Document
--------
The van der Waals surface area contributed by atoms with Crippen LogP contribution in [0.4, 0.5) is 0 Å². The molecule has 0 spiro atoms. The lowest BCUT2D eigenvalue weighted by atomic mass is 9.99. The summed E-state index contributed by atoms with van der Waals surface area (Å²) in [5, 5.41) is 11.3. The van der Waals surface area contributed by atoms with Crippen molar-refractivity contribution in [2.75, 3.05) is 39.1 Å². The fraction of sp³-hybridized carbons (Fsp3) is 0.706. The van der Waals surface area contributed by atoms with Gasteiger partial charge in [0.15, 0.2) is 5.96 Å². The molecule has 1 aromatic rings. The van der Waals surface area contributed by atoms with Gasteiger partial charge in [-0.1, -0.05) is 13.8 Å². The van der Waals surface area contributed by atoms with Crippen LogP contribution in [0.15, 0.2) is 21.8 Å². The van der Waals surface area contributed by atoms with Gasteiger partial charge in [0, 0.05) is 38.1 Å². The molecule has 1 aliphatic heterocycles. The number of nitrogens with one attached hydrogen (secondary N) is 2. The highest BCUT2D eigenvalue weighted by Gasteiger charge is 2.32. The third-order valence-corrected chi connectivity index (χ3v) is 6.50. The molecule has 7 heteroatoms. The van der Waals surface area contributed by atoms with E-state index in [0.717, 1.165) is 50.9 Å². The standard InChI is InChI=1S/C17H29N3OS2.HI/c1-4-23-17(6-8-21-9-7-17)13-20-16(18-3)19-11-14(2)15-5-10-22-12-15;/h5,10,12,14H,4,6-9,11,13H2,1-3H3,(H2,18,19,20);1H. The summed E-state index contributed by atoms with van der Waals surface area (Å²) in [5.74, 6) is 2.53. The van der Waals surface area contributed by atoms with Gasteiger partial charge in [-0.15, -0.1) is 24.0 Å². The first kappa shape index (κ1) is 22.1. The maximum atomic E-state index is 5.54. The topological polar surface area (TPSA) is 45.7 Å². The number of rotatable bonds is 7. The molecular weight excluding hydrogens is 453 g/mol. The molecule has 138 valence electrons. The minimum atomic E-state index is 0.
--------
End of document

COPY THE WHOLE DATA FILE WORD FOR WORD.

The van der Waals surface area contributed by atoms with Crippen LogP contribution in [0.4, 0.5) is 0 Å². The molecule has 0 spiro atoms. The lowest BCUT2D eigenvalue weighted by atomic mass is 9.99. The summed E-state index contributed by atoms with van der Waals surface area (Å²) in [5, 5.41) is 11.3. The van der Waals surface area contributed by atoms with Crippen molar-refractivity contribution in [2.75, 3.05) is 39.1 Å². The fraction of sp³-hybridized carbons (Fsp3) is 0.706. The van der Waals surface area contributed by atoms with Gasteiger partial charge in [0.15, 0.2) is 5.96 Å². The molecule has 1 aromatic rings. The van der Waals surface area contributed by atoms with Gasteiger partial charge in [-0.1, -0.05) is 13.8 Å². The van der Waals surface area contributed by atoms with Crippen LogP contribution in [0.15, 0.2) is 21.8 Å². The van der Waals surface area contributed by atoms with Gasteiger partial charge in [0, 0.05) is 38.1 Å². The molecule has 1 aliphatic heterocycles. The number of nitrogens with one attached hydrogen (secondary N) is 2. The highest BCUT2D eigenvalue weighted by Gasteiger charge is 2.32. The third-order valence-corrected chi connectivity index (χ3v) is 6.50. The molecule has 7 heteroatoms. The van der Waals surface area contributed by atoms with E-state index in [0.717, 1.165) is 50.9 Å². The standard InChI is InChI=1S/C17H29N3OS2.HI/c1-4-23-17(6-8-21-9-7-17)13-20-16(18-3)19-11-14(2)15-5-10-22-12-15;/h5,10,12,14H,4,6-9,11,13H2,1-3H3,(H2,18,19,20);1H. The summed E-state index contributed by atoms with van der Waals surface area (Å²) in [5.74, 6) is 2.53. The van der Waals surface area contributed by atoms with Gasteiger partial charge in [-0.15, -0.1) is 24.0 Å². The first kappa shape index (κ1) is 22.1. The maximum atomic E-state index is 5.54. The topological polar surface area (TPSA) is 45.7 Å². The number of rotatable bonds is 7. The molecular weight excluding hydrogens is 453 g/mol. The molecule has 138 valence electrons. The minimum atomic E-state index is 0.